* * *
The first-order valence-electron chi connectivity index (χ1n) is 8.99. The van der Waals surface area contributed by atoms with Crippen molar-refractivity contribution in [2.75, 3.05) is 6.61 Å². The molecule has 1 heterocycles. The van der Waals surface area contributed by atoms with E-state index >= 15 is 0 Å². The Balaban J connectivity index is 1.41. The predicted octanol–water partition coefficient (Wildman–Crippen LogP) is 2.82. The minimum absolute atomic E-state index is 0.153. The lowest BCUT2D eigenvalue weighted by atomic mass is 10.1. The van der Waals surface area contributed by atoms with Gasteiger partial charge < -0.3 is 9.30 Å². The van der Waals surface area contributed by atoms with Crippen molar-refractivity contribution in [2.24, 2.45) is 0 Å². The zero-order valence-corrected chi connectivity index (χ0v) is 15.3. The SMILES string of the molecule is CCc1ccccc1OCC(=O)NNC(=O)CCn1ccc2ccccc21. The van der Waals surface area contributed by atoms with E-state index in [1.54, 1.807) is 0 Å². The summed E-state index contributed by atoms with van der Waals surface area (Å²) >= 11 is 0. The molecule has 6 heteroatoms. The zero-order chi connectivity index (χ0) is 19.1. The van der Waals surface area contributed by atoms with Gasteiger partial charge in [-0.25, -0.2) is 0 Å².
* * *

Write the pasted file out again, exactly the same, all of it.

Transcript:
The first-order valence-electron chi connectivity index (χ1n) is 8.99. The van der Waals surface area contributed by atoms with Crippen molar-refractivity contribution in [2.75, 3.05) is 6.61 Å². The molecule has 1 heterocycles. The van der Waals surface area contributed by atoms with E-state index >= 15 is 0 Å². The Balaban J connectivity index is 1.41. The predicted octanol–water partition coefficient (Wildman–Crippen LogP) is 2.82. The minimum absolute atomic E-state index is 0.153. The lowest BCUT2D eigenvalue weighted by atomic mass is 10.1. The van der Waals surface area contributed by atoms with Gasteiger partial charge < -0.3 is 9.30 Å². The van der Waals surface area contributed by atoms with Crippen molar-refractivity contribution in [2.24, 2.45) is 0 Å². The zero-order valence-corrected chi connectivity index (χ0v) is 15.3. The SMILES string of the molecule is CCc1ccccc1OCC(=O)NNC(=O)CCn1ccc2ccccc21. The van der Waals surface area contributed by atoms with E-state index in [1.54, 1.807) is 0 Å². The summed E-state index contributed by atoms with van der Waals surface area (Å²) >= 11 is 0. The molecule has 6 heteroatoms. The zero-order chi connectivity index (χ0) is 19.1. The van der Waals surface area contributed by atoms with Gasteiger partial charge in [-0.25, -0.2) is 0 Å².